The Future of Nonprofit Fundraising and Engagement
Why did we conduct this survey?
Nonprofits have witnessed and responded to a long list of events and opportunities over the past couple of years. Sometimes, it's seemed like the only constant has been change. Our community has learned a lot of lessons, and because of those lessons learned, we know many nonprofits are now re-evaluating their strategic plans and priorities for the future.
We wanted to learn more.
For a limited time, we surveyed Digital and Development professionals from select nonprofits to better understand their fundraising and engagement priorities over the next several years and better meet their needs.
What we found was that over the next several years, most respondents:
Reported their top priority for increasing engagement is list growth and supporter acquisition
Would prioritize hiring more staff if given additional budget
Predict the most supporter growth in their social channels
Plan to invest in automation to increase efficiency and raise more
Read on to dig into these findings.
Organizations We Surveyed
We hypothesized that organizations' needs would vary by size. Respondents fall into these 3 categories.
Over the next 3–5 years, our nonprofit's top priority for fundraising and digital supporter engagement is:
A. Converting one-time supporters into sustainers/repeat supporters
B. Growing our list/acquiring new supporters
C. Increasing the value of existing supporters
D. Retaining our current supporters
Overall, most organizations report that their top priority is growing their supporter lists. However, the second most popular priority is converting one-time support into repeat support, indicating the desire to build on existing achievements and create deeper connections with supporters.
As organizations grow, we see a trend of decreasing prioritization of supporter acquisition while increasing prioritization of supporter retention.
Small organizations are, understandably, the segment most focused on growth—nearly 70 percent of small organization respondents indicated their top priority over the next several years will be supporter acquisition. The remaining approximately 30 percent of responses pertained to optimization strategies, like converting one-time supporters into repeat supporters, increasing the value of existing supporters, and retaining current supporters.
Next steps: Ready to add new channels do your marketing and comms plan? It's important to start by ensuring that all of your data will make it back to one centralized location, either through integrations or through a unified CRM.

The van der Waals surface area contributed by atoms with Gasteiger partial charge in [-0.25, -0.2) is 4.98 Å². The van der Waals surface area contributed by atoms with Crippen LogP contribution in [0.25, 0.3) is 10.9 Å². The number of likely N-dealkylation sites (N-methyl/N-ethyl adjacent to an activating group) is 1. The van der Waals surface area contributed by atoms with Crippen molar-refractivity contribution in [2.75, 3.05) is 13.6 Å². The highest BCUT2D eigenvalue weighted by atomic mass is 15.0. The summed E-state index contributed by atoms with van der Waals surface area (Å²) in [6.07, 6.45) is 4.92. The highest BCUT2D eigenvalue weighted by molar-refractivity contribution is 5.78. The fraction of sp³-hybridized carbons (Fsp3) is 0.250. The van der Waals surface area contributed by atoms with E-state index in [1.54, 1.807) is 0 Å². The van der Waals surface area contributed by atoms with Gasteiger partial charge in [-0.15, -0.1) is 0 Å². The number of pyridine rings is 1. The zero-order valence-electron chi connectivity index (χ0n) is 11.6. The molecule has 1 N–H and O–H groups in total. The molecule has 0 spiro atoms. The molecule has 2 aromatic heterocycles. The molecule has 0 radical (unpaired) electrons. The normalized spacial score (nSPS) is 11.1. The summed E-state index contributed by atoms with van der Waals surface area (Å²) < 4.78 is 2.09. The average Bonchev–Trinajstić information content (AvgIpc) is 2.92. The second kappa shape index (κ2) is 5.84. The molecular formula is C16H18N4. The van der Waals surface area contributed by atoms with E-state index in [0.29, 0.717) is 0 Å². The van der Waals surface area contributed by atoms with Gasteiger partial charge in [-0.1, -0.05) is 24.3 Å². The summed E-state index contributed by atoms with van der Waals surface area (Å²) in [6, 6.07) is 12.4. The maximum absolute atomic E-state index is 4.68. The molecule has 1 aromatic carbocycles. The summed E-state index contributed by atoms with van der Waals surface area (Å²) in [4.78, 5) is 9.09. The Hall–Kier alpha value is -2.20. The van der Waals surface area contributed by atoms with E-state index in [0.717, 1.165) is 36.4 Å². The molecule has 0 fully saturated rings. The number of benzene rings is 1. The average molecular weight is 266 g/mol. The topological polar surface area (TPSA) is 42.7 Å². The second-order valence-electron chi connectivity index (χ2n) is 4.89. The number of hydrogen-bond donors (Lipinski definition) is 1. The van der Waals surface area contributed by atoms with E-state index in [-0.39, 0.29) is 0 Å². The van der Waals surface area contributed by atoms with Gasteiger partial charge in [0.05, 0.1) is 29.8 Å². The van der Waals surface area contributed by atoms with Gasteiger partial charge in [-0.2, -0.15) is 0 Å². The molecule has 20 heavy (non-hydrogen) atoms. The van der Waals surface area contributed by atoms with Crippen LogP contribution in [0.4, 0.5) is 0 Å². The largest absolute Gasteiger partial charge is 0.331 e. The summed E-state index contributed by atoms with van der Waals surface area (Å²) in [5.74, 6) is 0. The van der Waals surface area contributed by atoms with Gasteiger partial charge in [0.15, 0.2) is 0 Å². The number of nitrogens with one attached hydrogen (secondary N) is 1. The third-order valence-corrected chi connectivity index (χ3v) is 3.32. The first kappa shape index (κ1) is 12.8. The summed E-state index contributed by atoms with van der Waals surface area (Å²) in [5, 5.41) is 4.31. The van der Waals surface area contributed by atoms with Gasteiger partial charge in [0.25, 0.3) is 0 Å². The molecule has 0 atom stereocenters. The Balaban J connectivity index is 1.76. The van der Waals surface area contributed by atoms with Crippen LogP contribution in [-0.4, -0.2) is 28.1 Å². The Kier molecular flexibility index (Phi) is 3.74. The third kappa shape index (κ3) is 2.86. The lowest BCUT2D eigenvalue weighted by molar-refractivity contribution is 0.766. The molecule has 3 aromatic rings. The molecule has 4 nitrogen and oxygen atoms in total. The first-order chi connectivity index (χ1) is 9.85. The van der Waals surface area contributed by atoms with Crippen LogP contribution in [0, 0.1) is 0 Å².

Medium and large organizations are balancing a focus on growth with a desire to optimize the work they are already doing. Over 50 percent of responses from medium and large organizations indicated that their top priority was either converting one-time supporters into repeat supporters, increasing the value of existing supporters, or retaining current supporters—which makes sense, since strong strategies for retention and optimization often work hand-in-hand.
Next steps: Optimizing relationships with existing supporters requires effective personalization and targeting. Powering your segmentation with predictive analytics helps ensure that you can efficiently and effectively target the right supporters with the right campaigns for retention, renewal, and upgrades.
If our organization received the ability to increase our budget, and could only choose one way to spend it, we would allocate it to:
A. Consultants, agencies, and other forms of external expertise
B. Hiring more staff
Organizations across segments report overwhelmingly that their top priority for spare budget is hiring more staff—70 percent of respondents in each segment chose this as their top priority. However, the second most popular priority across all segments is allocating extra budget to technology. This makes sense, given that hiring more staff and making investments in technology are two strategies to help organizations reach the same goal: taking on more work. As organizations grow, we see a trend of increased focus on technology as a second choice.
Small organizations responded that they'd like to hire more staff, but the second most popular response was actually a tie between technology and hiring external expertise. We could interpret this tie as two different pathways to achieve greater efficiency: consultants and technology function differently, but both can help small organizations accomplish more work, with fewer staff hours invested.